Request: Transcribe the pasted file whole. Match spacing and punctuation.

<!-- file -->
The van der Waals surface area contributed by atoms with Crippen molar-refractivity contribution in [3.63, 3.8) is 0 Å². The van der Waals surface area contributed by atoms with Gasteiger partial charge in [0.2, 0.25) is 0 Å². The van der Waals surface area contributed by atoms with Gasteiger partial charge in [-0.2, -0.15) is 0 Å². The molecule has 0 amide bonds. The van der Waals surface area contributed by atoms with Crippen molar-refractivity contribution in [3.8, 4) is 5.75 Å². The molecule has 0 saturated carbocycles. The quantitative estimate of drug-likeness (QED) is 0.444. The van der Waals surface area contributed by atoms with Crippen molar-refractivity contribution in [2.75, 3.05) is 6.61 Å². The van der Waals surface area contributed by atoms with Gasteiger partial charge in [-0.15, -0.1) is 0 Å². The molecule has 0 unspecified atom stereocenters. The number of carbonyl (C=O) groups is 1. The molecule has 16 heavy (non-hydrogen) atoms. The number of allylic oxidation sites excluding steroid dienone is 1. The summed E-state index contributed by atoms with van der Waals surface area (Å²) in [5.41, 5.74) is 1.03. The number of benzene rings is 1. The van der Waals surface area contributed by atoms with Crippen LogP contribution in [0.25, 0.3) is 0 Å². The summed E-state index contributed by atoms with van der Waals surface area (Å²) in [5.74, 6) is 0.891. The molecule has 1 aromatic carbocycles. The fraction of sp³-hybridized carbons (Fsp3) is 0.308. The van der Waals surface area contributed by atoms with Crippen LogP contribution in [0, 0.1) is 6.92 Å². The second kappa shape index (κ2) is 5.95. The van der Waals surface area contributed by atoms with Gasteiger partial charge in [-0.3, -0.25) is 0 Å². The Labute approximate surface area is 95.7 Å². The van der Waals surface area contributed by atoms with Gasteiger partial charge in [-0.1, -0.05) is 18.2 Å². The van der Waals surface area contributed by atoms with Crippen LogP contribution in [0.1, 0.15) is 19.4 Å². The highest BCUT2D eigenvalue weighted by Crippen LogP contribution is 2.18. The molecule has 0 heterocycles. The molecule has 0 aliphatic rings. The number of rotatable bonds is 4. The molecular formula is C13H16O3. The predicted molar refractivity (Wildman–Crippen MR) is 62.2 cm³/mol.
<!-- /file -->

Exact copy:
The van der Waals surface area contributed by atoms with Crippen molar-refractivity contribution in [3.63, 3.8) is 0 Å². The van der Waals surface area contributed by atoms with Gasteiger partial charge in [0.2, 0.25) is 0 Å². The van der Waals surface area contributed by atoms with Gasteiger partial charge in [-0.2, -0.15) is 0 Å². The molecule has 0 amide bonds. The van der Waals surface area contributed by atoms with Crippen molar-refractivity contribution in [3.8, 4) is 5.75 Å². The molecule has 0 saturated carbocycles. The quantitative estimate of drug-likeness (QED) is 0.444. The van der Waals surface area contributed by atoms with Crippen molar-refractivity contribution in [2.75, 3.05) is 6.61 Å². The van der Waals surface area contributed by atoms with Gasteiger partial charge in [-0.15, -0.1) is 0 Å². The molecule has 0 unspecified atom stereocenters. The number of carbonyl (C=O) groups is 1. The molecule has 16 heavy (non-hydrogen) atoms. The number of allylic oxidation sites excluding steroid dienone is 1. The summed E-state index contributed by atoms with van der Waals surface area (Å²) in [5.41, 5.74) is 1.03. The number of benzene rings is 1. The van der Waals surface area contributed by atoms with Crippen LogP contribution in [0.25, 0.3) is 0 Å². The summed E-state index contributed by atoms with van der Waals surface area (Å²) in [5.74, 6) is 0.891. The molecule has 1 aromatic carbocycles. The fraction of sp³-hybridized carbons (Fsp3) is 0.308. The van der Waals surface area contributed by atoms with Crippen LogP contribution in [0, 0.1) is 6.92 Å². The second kappa shape index (κ2) is 5.95. The van der Waals surface area contributed by atoms with Gasteiger partial charge in [-0.3, -0.25) is 0 Å². The Labute approximate surface area is 95.7 Å². The van der Waals surface area contributed by atoms with Gasteiger partial charge in [-0.1, -0.05) is 18.2 Å². The van der Waals surface area contributed by atoms with Crippen LogP contribution in [0.1, 0.15) is 19.4 Å². The highest BCUT2D eigenvalue weighted by Crippen LogP contribution is 2.18. The molecule has 0 heterocycles. The molecule has 0 aliphatic rings. The number of rotatable bonds is 4. The molecular formula is C13H16O3. The predicted molar refractivity (Wildman–Crippen MR) is 62.2 cm³/mol.